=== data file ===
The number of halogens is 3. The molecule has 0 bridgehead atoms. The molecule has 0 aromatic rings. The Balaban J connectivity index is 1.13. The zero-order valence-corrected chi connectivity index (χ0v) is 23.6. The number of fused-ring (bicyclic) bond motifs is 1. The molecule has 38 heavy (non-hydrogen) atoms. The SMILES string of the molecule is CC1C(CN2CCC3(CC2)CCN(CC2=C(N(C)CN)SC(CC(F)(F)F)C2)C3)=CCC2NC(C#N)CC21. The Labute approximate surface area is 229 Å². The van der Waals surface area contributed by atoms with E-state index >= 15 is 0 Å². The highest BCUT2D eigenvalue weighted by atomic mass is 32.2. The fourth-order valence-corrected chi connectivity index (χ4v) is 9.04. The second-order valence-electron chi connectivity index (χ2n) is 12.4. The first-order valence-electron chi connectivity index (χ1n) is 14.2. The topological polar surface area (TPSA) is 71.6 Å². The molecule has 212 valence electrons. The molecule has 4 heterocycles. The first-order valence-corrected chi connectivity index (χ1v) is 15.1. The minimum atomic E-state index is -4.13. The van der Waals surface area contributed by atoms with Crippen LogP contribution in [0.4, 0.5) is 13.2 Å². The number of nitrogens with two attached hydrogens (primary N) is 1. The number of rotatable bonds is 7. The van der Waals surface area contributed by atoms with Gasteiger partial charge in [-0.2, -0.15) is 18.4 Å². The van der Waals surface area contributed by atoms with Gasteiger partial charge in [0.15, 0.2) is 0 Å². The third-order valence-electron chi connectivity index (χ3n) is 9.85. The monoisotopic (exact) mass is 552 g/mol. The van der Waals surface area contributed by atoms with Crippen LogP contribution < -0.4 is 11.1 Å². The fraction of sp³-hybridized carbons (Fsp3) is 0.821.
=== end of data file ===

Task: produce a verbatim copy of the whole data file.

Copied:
The number of halogens is 3. The molecule has 0 bridgehead atoms. The molecule has 0 aromatic rings. The Balaban J connectivity index is 1.13. The zero-order valence-corrected chi connectivity index (χ0v) is 23.6. The number of fused-ring (bicyclic) bond motifs is 1. The molecule has 38 heavy (non-hydrogen) atoms. The SMILES string of the molecule is CC1C(CN2CCC3(CC2)CCN(CC2=C(N(C)CN)SC(CC(F)(F)F)C2)C3)=CCC2NC(C#N)CC21. The Labute approximate surface area is 229 Å². The van der Waals surface area contributed by atoms with E-state index >= 15 is 0 Å². The highest BCUT2D eigenvalue weighted by atomic mass is 32.2. The fourth-order valence-corrected chi connectivity index (χ4v) is 9.04. The second-order valence-electron chi connectivity index (χ2n) is 12.4. The first-order valence-electron chi connectivity index (χ1n) is 14.2. The topological polar surface area (TPSA) is 71.6 Å². The molecule has 212 valence electrons. The molecule has 4 heterocycles. The first-order valence-corrected chi connectivity index (χ1v) is 15.1. The minimum atomic E-state index is -4.13. The van der Waals surface area contributed by atoms with Crippen LogP contribution in [0.4, 0.5) is 13.2 Å². The number of nitrogens with two attached hydrogens (primary N) is 1. The number of rotatable bonds is 7. The van der Waals surface area contributed by atoms with Gasteiger partial charge in [-0.2, -0.15) is 18.4 Å². The van der Waals surface area contributed by atoms with Gasteiger partial charge in [0.15, 0.2) is 0 Å². The third-order valence-electron chi connectivity index (χ3n) is 9.85. The monoisotopic (exact) mass is 552 g/mol. The van der Waals surface area contributed by atoms with Crippen LogP contribution < -0.4 is 11.1 Å². The fraction of sp³-hybridized carbons (Fsp3) is 0.821.